Your phone rings and caller ID says "Internal Revenue Service". When you answer, the person on the other end asks for you by name. They sound convincing, identifying themselves with badge numbers and special agent titles. They may even leave an urgent voice mail and callback request. They inform you that you owe taxes that are past due and must be collected immediately to avoid further fines and arrest. They may go another route and advise you about a refund you have coming, but they need your bank information to get it to you. This is a fraudster trying to steal from you, not the IRS. So how can you tell?
These are five things that the IRS will never do, but the scammers will.
If you are not sure if you are receiving a legitimate call, hang up and do not give out your personal information. Reach out to the IRS at 1-800-829-1040 to speak to an official IRS representative.
Disaster Fraud: Criminals Capitalizing on Catastrophes
When natural disasters like tornados, hurricanes, flooding, and earthquakes strike, these are times when there are people in need. Sad to say but this is also when fraudsters jump into action. Disaster fraud schemes have stolen millions of dollars from well-meaning people trying to help. Carefully question unknown solicitations for charitable donations. If in doubt, it is better to wait and do some research then to send money that will never get to the organizations that are helping those in need. Some good resources are checkthecharity.com and the Better Business Bureau charity reporting site at give.org. If you think you have been a victim of disaster relief fraud, reach out to the United States Department of Justice via their disaster fraud hotline at 1-866-720-5720.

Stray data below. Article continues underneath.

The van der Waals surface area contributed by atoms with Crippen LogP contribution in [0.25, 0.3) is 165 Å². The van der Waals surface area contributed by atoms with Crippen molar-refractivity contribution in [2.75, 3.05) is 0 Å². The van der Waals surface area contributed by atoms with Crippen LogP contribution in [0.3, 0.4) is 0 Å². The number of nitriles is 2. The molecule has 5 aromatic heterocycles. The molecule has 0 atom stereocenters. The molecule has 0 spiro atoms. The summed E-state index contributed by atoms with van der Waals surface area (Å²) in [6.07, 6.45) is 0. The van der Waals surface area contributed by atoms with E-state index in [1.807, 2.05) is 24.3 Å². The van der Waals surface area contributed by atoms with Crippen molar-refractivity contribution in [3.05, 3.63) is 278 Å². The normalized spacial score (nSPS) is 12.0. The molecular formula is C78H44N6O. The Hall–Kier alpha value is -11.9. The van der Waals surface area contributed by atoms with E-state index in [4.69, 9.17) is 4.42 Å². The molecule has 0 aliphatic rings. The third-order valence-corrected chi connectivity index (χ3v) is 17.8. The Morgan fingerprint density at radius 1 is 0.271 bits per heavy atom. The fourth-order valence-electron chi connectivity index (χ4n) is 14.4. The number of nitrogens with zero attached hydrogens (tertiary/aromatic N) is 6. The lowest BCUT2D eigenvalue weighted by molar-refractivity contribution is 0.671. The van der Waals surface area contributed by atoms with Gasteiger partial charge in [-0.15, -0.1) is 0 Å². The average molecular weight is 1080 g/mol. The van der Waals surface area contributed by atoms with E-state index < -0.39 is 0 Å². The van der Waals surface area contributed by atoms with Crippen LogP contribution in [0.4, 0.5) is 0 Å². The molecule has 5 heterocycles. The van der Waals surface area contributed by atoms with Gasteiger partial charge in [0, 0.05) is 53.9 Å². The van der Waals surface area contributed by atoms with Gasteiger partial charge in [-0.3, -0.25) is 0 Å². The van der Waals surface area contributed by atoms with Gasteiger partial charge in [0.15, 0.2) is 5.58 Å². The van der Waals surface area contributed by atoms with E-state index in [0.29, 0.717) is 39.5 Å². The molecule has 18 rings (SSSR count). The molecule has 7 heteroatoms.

Microsoft Tech Support calling you? Probably not... Beware of a scam where fraudsters reach out and claim to be from Microsoft Tech Support or a "Certified Windows Partner". They may leave an automated voice mail asking you to call back about an "expired license key" or "malware problem". They may call you and ask for you by name to talk about your license or system security issue. They may even have a legitimate looking caller ID that says "Microsoft" or "Comcast", but caller ID is often and easily faked and is not a guarantee of legitimacy.
Click on the speaker icon to listen to an actual scam.
(It will open in a separate browser window)
If you get a phone call you think matches this profile, just say "no thanks" and hang up. If you are not sure, you can get a call back number from them and then reach out to the Help Desk and we can help find out if it is legitimate or not. Never give a caller your credit card number or allow them to install software on your PC (or let them have you do it for them).